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Married to a gambler

(44 Posts)
dontcallmehon Tue 14-May-13 21:48:57

'd' h is a gambler and heavy drinker. He has lied over and over again. Recently his mum slipped up and mentioned £1000 that he'd borrowed from her because he'd spent £1000 in 2 days on gambling. She thought I already knew

I am self employed and work evenings, so I rely on him for childcare. I don't quite earn enough to keep the house on my own yet, but I'm expanding my business in September, so should be ok once that's established. I've asked him not to leave us in a financial pickle; (more than he has already!) but to sleep in the spare room while I get business set up.

I feel strangely calm. I just want him to go. He has done this over and over. His poor mum said she'd disown him if he did it again. I just looked at her and said: 'He WILL do it again.'

We don't have a joint account and the house is in my name only.

dontcallmehon Wed 15-May-13 14:46:02

I keep thinking what I would advise someone to do if I was reading this thread. I know I would want them to get him out asap.

Tax credits help even out fluctuating income!

Yargg Wed 15-May-13 18:03:04

Message deleted by Mumsnet for breaking our Talk Guidelines. Replies may also be deleted.

OhLori Wed 15-May-13 19:12:37

As you say yourself, I would also be advising someone reading this thread to get out as soon as possible. See a solicitor as a matter of urgency. Not only could you lose all your assets (assuming you have any) but any further debts could potentially be legally attributed to you both, as you are married. The fact that your house is in "your name only" may be entirely irrelevant. You really need some good legal advice. The loss of some convenient childcare may be the least of your worries.

As you say he has done this over and over, it doesn't look like there's much hope. When you feel this calm, it probably means its over.

I feel so sorry that you feel alone, but you are not. Please also remember we feel most alone when we abandon ourselves.

kittybiscuits Wed 15-May-13 19:19:39

Disease my fat ass. He has an addiction. When he admits he has a problem and seeks help, he will be able to change it. That's the crappest advice I've seen for a while on Mumsnet! Don''t let his addiction be your problem OP. x

dontcallmehon Wed 15-May-13 21:36:02

The debt is unsecured and mainly historical (pre dating our marriage). He signed an agreement of non-interest when we bought the house. The cannot seize my house for unsecured debt that is not mine. I will get advice, but I am fairly certain on this. The money he has recently spent was his salary and he borrowed from his mum to pay it back. His credit rating is too poor for him to get access to credit now. He even has a basic bank account.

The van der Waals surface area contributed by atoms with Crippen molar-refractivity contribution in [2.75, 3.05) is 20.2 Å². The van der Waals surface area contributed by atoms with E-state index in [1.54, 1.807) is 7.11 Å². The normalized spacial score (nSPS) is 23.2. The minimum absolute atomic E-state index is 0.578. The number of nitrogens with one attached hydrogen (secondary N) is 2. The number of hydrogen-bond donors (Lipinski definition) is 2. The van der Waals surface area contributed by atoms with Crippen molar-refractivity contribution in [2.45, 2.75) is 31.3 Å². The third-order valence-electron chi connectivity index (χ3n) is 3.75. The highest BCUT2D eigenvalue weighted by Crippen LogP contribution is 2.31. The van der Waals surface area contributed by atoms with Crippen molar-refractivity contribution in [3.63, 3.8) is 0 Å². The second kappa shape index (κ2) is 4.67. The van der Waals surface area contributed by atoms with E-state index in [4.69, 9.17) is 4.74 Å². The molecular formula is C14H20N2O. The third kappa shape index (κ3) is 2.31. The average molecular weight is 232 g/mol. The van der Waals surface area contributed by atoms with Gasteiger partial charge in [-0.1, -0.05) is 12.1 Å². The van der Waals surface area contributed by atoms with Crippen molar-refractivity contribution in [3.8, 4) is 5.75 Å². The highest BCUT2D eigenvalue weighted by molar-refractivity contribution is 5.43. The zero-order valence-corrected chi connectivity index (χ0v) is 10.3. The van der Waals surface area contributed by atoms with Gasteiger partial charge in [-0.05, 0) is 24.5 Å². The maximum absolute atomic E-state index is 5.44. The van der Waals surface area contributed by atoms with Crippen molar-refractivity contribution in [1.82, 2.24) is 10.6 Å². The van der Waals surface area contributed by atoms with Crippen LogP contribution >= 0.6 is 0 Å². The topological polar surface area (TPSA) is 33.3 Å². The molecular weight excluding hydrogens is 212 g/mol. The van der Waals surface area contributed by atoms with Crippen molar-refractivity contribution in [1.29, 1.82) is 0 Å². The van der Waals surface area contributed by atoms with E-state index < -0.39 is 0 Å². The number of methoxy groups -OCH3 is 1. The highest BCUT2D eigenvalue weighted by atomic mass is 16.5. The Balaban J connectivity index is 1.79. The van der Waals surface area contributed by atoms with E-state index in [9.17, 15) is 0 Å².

OhLori Wed 15-May-13 23:05:16

Great that you have done that dontcallme. But I would still get full-proof legal advice to make sure. But anyway, don't you want to separate your interests completely all the same? If you remain legally married to him you are still tethered to his wagon so to speak e.g. if you had windfall or inheritance he would be entitled to half. Meanwhile, he's a gambler. He's a heavy drinker. Its just going to bring you all down. He may have spent just "his" salary this month, but its actually your family money, so you are effectively supporting him and subsiding his gambling. Its sad that he has addictions but bringing you all into this mess achieves nothing.

dontcallmehon Thu 16-May-13 04:31:27

I am awake sad panicky now that if he comes here to look after dc at night, tax credits might think he still lives here.) I've asked him to go to his mum's. He said he needs to save for a flat first. I said that he can't do that, because I can't claim tax credits with him still here. He got angry when he realised that I genuinely wanted him to go.

dontcallmehon Thu 16-May-13 04:32:32

I will see a solicitor. Just need to take one step at a time I think.

kittybiscuits Thu 16-May-13 04:38:36

Hiya dontcallmehon. Sorry you're feeling panicky and it's not surprising as you're making big and positive changes. Ride it out and the panic will pass. One step at a time, as you say x

dontcallmehon Thu 16-May-13 04:43:30

Thanks kittybiscuits, I'll try. This needs to happen, I need to protect the dc's financial future.

kittybiscuits Thu 16-May-13 04:59:50

They and you deserve better than this x

dontcallmehon Thu 16-May-13 11:10:37

Feel awful. Was going to ring the CAB today, but I can't stop crying. I just want my mum, but she's on holiday.

Well you could still ring CAB - I am sure they are used to people being a bit emotional!! Take care.

dontcallmehon Thu 16-May-13 21:03:17

They weren't open today. I can feel myself softening. He has been crying. I mustn't.

Stay true to yourself and what you really want!

OhLori Sat 18-May-13 00:04:43

I was thinking this sounds like a familiar thread. I don't know if you have posted before OP, or this is just quite a common situation? Or you could be a troll, but I hope not ...

Maybe its just me, but I honestly could not stand a gambler, never knowing what they were doing with the money I had earned, such hard work too. Especially if they could sell the whole family down the river. I think it might be useful to ask yourself why you are crying so much? (fair question). And equally, why you don't punch him in the face? Let him lose his own money, not yours or your children's. You have a duty to protect your children.

OhLori Sat 18-May-13 00:06:21

Presumably, the money he spent gambling his whole month's salary, would have paid at least for an amazing holiday for yourself and probably your children in the Carribean.

dontcallmehon Sat 18-May-13 21:59:14

I wish I was a troll. Then I wouldn't feel like this.

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